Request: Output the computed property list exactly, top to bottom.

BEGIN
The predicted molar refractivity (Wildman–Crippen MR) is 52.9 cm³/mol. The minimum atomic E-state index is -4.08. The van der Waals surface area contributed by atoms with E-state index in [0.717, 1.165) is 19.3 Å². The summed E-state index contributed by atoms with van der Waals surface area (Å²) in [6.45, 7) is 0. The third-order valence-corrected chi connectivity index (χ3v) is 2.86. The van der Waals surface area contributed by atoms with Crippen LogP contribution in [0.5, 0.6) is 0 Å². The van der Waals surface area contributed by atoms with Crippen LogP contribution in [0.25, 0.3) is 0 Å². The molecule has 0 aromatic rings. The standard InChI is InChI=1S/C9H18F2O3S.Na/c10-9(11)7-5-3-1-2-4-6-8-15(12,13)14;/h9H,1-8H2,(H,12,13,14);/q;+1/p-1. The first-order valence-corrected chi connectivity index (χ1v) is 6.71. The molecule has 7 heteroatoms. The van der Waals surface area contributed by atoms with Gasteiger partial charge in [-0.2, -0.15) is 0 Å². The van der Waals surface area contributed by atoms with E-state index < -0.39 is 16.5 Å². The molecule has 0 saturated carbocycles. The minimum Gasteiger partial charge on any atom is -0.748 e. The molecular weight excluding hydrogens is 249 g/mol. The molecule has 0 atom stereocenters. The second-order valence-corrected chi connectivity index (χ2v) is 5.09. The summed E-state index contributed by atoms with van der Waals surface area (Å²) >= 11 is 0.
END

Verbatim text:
The predicted molar refractivity (Wildman–Crippen MR) is 52.9 cm³/mol. The minimum atomic E-state index is -4.08. The van der Waals surface area contributed by atoms with E-state index in [0.717, 1.165) is 19.3 Å². The summed E-state index contributed by atoms with van der Waals surface area (Å²) in [6.45, 7) is 0. The third-order valence-corrected chi connectivity index (χ3v) is 2.86. The van der Waals surface area contributed by atoms with Crippen LogP contribution in [0.5, 0.6) is 0 Å². The van der Waals surface area contributed by atoms with Crippen LogP contribution in [0.25, 0.3) is 0 Å². The molecule has 0 aromatic rings. The standard InChI is InChI=1S/C9H18F2O3S.Na/c10-9(11)7-5-3-1-2-4-6-8-15(12,13)14;/h9H,1-8H2,(H,12,13,14);/q;+1/p-1. The first-order valence-corrected chi connectivity index (χ1v) is 6.71. The molecule has 7 heteroatoms. The van der Waals surface area contributed by atoms with Gasteiger partial charge in [-0.2, -0.15) is 0 Å². The van der Waals surface area contributed by atoms with E-state index < -0.39 is 16.5 Å². The molecule has 0 saturated carbocycles. The minimum Gasteiger partial charge on any atom is -0.748 e. The molecular weight excluding hydrogens is 249 g/mol. The molecule has 0 atom stereocenters. The second-order valence-corrected chi connectivity index (χ2v) is 5.09. The summed E-state index contributed by atoms with van der Waals surface area (Å²) >= 11 is 0.